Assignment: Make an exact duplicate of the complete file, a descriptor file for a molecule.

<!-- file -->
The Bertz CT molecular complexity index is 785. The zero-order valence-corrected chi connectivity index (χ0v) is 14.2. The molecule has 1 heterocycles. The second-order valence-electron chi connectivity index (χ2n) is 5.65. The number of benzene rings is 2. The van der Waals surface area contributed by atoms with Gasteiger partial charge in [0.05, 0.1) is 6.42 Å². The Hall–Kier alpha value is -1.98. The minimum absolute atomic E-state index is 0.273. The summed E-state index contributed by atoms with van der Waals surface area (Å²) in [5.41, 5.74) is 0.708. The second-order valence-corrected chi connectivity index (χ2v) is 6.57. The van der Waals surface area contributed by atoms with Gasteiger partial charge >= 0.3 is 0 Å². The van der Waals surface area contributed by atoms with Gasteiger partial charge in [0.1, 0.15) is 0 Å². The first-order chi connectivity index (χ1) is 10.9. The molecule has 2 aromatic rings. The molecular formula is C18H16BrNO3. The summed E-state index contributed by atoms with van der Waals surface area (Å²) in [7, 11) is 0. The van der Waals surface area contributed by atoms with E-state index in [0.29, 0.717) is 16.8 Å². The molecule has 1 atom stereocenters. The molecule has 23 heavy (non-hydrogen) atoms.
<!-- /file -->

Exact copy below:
The Bertz CT molecular complexity index is 785. The zero-order valence-corrected chi connectivity index (χ0v) is 14.2. The molecule has 1 heterocycles. The second-order valence-electron chi connectivity index (χ2n) is 5.65. The number of benzene rings is 2. The van der Waals surface area contributed by atoms with Gasteiger partial charge in [0.05, 0.1) is 6.42 Å². The Hall–Kier alpha value is -1.98. The minimum absolute atomic E-state index is 0.273. The summed E-state index contributed by atoms with van der Waals surface area (Å²) in [5.41, 5.74) is 0.708. The second-order valence-corrected chi connectivity index (χ2v) is 6.57. The van der Waals surface area contributed by atoms with Gasteiger partial charge >= 0.3 is 0 Å². The van der Waals surface area contributed by atoms with Gasteiger partial charge in [0.1, 0.15) is 0 Å². The first-order chi connectivity index (χ1) is 10.9. The molecule has 2 aromatic rings. The molecular formula is C18H16BrNO3. The summed E-state index contributed by atoms with van der Waals surface area (Å²) in [7, 11) is 0. The van der Waals surface area contributed by atoms with E-state index in [0.29, 0.717) is 16.8 Å². The molecule has 1 atom stereocenters. The molecule has 23 heavy (non-hydrogen) atoms.